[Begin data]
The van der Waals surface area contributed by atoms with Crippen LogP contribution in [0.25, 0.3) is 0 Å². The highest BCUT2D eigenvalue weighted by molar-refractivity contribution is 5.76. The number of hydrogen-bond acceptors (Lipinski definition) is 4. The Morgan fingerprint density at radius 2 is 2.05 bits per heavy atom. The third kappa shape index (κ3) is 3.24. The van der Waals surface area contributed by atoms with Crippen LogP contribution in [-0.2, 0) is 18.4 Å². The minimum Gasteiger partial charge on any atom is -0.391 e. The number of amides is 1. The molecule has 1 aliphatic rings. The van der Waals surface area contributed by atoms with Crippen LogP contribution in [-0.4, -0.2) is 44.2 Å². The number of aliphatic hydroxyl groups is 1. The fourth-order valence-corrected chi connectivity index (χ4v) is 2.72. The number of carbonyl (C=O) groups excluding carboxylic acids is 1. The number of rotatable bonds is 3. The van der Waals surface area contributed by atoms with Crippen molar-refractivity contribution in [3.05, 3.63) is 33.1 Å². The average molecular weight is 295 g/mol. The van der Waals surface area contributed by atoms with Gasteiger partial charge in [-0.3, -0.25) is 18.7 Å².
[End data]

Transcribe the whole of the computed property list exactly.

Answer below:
The van der Waals surface area contributed by atoms with Crippen LogP contribution in [0.25, 0.3) is 0 Å². The highest BCUT2D eigenvalue weighted by molar-refractivity contribution is 5.76. The number of hydrogen-bond acceptors (Lipinski definition) is 4. The Morgan fingerprint density at radius 2 is 2.05 bits per heavy atom. The third kappa shape index (κ3) is 3.24. The van der Waals surface area contributed by atoms with Crippen LogP contribution in [-0.2, 0) is 18.4 Å². The minimum Gasteiger partial charge on any atom is -0.391 e. The number of amides is 1. The molecule has 1 aliphatic rings. The van der Waals surface area contributed by atoms with Crippen LogP contribution in [-0.4, -0.2) is 44.2 Å². The number of aliphatic hydroxyl groups is 1. The fourth-order valence-corrected chi connectivity index (χ4v) is 2.72. The number of carbonyl (C=O) groups excluding carboxylic acids is 1. The number of rotatable bonds is 3. The van der Waals surface area contributed by atoms with Crippen molar-refractivity contribution in [3.05, 3.63) is 33.1 Å². The average molecular weight is 295 g/mol. The van der Waals surface area contributed by atoms with Gasteiger partial charge in [-0.3, -0.25) is 18.7 Å².